According to Barron's , Mr. Gross "estimates that the average price of distressed mortgage debt that will pass from troubled financial institutions to Treasury will be about 65 cents on the dollar, representing about a one third loss for the seller from face amount. Financed at 3% to 4% by the sale of Treasury debt, Treasury will be in a position to earn a positive carry, or yield spread, of at least 7% to 8% on the purchases, even after taking into account severe assumptions of default rates and foreclosure recoveries."

Could it be that Wall Street really know that the bad assets are worth less then 25 cents on the dollar

The Federal Reserve will pump an additional $630 billion into the global financial system, flooding banks with cash to alleviate the worst banking crisis since the Great Depression.

Anonymous said...

What happens to families like the Rothschilds who own internation banks?

Anonymous said...

A few family members have their own business....They have never used credit for their payroll this is news to me what the media is reporting...Can you explain that one to me?

Anonymous said...

Notice that oil and unleaded gas way down after bailout failure. Many commodities way down (wheat, soybeans) this is deflation. Meredith Whitney on CNBC this morning ancedotally notes a friend with a high credit score needs a jumbo mortgage and goes to Citi its offered at 11%. Money is dear it costs more there's less of it. This is deflation."cash becomes King" is deflation. Hyperinflation would lead to holding anything but cash. The solution is raise fdic limits to that $ 2 million raise the funds rate to a rate where banks have to pay 5 to 6% to attract depositors, a huge amount of liquidity would flow to banks

Anonymous said...

I really think that Paulson caused this panic . They knew they had the ability to put liquidity into the market until they could nicely ask for options from the Politicians .

The Paulson Plan was so offensive that it reeked of "hidden agenda ".
The stock market would of crashed anyway ,but it would of just done it a little more slowly .The stock market was down 450 points before the market crashed more so people were selling out ,to go to cash
most likely anyway ,bill or no bill .
Never yell fire in a movie house .

Anonymous said...

"According to Barron's , Mr. Gross "estimates that ... Treasury will be in a position to earn a positive carry, or yield spread, of at least 7% to 8% on the purchases, even after taking into account severe assumptions of default rates and foreclosure recoveries."


I'm quite tired of the media allowing Bill Gross to spew his manipulations like he's an objective and disinterested analyst. If these bonds are a bargain at 65 cents on the dollar, they'd certainly be a steal at 50 cents.

Anyone think PIMCO would have any trouble finding sellers at that price? Do I hear 40 cents, 30 cents? ...

Miss Goldbug said...

the RE market is on the edge of of the cliff.

Stock market crash = housing panic.

Anonymous said...

Conrade said:"Just to join in the fun, wikipedia's featured article for today is Tulip mania..."

Exactly. And has there ever been ANOTHER TULIP BULB mania?

Will we ever see house prices ever come back to 2005-2007 levels?

Anonymous said...

This just in (and without Vaseline, just like Barney Frank likes it):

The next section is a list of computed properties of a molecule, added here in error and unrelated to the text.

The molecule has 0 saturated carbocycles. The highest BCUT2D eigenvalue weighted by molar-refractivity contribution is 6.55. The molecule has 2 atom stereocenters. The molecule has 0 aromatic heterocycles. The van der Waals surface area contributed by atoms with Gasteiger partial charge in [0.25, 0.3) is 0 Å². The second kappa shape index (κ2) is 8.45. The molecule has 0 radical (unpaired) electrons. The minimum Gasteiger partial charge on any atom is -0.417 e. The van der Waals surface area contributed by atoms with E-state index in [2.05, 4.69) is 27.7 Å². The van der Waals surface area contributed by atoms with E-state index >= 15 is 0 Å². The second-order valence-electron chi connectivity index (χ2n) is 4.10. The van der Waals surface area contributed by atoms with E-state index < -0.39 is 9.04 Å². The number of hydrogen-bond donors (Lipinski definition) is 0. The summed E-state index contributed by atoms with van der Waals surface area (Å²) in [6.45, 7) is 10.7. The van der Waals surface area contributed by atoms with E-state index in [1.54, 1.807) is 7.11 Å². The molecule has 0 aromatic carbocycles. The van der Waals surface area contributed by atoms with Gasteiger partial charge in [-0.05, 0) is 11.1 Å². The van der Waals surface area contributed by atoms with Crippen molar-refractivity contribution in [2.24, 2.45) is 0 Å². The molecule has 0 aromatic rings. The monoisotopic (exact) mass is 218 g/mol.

A. Sarkozy called an emergency meeting with bankers and governments.

B. The Irish government just announced that will guarantee deposits on all its banks.


Anonymous said...


Way too many doomsday-ers here. There's no way things go down like they did in 1929 for the simple reason that we are no longer on the gold standard. The government can create money at will. Tomorrow they could say that they'll give out 10 trillion in short term loans to banks to be the lender of last resort and that would stop the fear in the banking sector in its tracks.

Now obviously that would be pretty drastic and I don't expect that to happen. Instead you are seeing a more limited intervention because no one likes to see the government step in.

Also keep in mind that the easiest way out of this is hyperinflation. He didn't get the nickname "helicopter Ben" for nothing. Got a mortgage backed security to offload on the government for 70 cents on the dollar? 3 years at 10% inflation makes the government whole again. Hyperinflation would devalue the dollar and reduce out purchasing power but it also makes our debt easier to pay back.

Honestly what I think you are seeing is a restructuring of the distribution of the wealth around the world. Just so happens that the housing bubble burst at the same time. By the time this is said and done the purchasing power of the US won't be much different than many other mediocre 1st world countries except it will be a bit lower cause we'll have higher interest rates and higher taxes to pay off our national debt.

Its the only way out of the hole we've dug ourselves into. The other options is the insolvency of the USA and there are too many vested interests inside and outside the USA to let that happen.

Lost Cause said...

Keith -- you always think that the end is near -- but we are nowhere near the end.

I was taught that there are only inflation and it's opposite, recession. You can call it deflation if you want. Inflation -- it is good to be in debt. Recession, cash is king.

none of the above said...

We will not have deflation.

We will have biflation.

For things that are requiring credit to buy (houses, cars, buildings, etc.) those prices will drop like rocks.

For things that require cash to buy, those will go up in price. Gas, food, medical services, etc.

We may see Zimbabwe style hyperinflation, which will be the only way for you to have your house to go up in value.

patrat said...

I agree there will be a dichotomy. Not only that, even now there is a dichotomy in that the lower class is in recession and the upper is not. So... things could get worse for the lower, and better for the upper, IMHO.